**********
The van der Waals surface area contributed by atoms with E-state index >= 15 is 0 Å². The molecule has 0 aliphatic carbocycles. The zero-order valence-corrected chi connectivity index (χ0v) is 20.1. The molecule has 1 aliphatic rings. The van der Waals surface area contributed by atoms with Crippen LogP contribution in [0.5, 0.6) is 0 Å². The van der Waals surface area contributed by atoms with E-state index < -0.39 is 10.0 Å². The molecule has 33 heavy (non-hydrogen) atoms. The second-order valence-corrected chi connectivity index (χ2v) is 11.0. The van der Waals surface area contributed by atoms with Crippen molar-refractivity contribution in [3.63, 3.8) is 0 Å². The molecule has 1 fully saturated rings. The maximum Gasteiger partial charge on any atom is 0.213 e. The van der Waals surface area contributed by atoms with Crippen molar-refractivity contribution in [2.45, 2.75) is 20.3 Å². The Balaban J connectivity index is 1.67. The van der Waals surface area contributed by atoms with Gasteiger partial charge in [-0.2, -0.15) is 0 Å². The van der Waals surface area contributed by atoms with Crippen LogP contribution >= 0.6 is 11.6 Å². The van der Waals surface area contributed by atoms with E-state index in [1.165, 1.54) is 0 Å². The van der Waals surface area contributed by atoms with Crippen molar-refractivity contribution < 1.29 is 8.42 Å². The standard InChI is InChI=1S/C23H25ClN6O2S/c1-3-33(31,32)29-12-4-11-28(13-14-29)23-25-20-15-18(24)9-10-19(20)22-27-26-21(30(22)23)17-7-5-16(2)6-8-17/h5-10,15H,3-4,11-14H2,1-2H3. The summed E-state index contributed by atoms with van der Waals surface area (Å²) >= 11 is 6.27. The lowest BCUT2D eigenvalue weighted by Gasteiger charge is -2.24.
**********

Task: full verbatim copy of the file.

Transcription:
The van der Waals surface area contributed by atoms with E-state index >= 15 is 0 Å². The molecule has 0 aliphatic carbocycles. The zero-order valence-corrected chi connectivity index (χ0v) is 20.1. The molecule has 1 aliphatic rings. The van der Waals surface area contributed by atoms with Crippen LogP contribution in [0.5, 0.6) is 0 Å². The van der Waals surface area contributed by atoms with E-state index < -0.39 is 10.0 Å². The molecule has 33 heavy (non-hydrogen) atoms. The second-order valence-corrected chi connectivity index (χ2v) is 11.0. The van der Waals surface area contributed by atoms with Crippen molar-refractivity contribution in [3.63, 3.8) is 0 Å². The molecule has 1 fully saturated rings. The maximum Gasteiger partial charge on any atom is 0.213 e. The van der Waals surface area contributed by atoms with Crippen molar-refractivity contribution in [2.45, 2.75) is 20.3 Å². The Balaban J connectivity index is 1.67. The van der Waals surface area contributed by atoms with Gasteiger partial charge in [-0.2, -0.15) is 0 Å². The van der Waals surface area contributed by atoms with Crippen LogP contribution >= 0.6 is 11.6 Å². The van der Waals surface area contributed by atoms with E-state index in [1.165, 1.54) is 0 Å². The van der Waals surface area contributed by atoms with Crippen molar-refractivity contribution < 1.29 is 8.42 Å². The standard InChI is InChI=1S/C23H25ClN6O2S/c1-3-33(31,32)29-12-4-11-28(13-14-29)23-25-20-15-18(24)9-10-19(20)22-27-26-21(30(22)23)17-7-5-16(2)6-8-17/h5-10,15H,3-4,11-14H2,1-2H3. The summed E-state index contributed by atoms with van der Waals surface area (Å²) >= 11 is 6.27. The lowest BCUT2D eigenvalue weighted by Gasteiger charge is -2.24.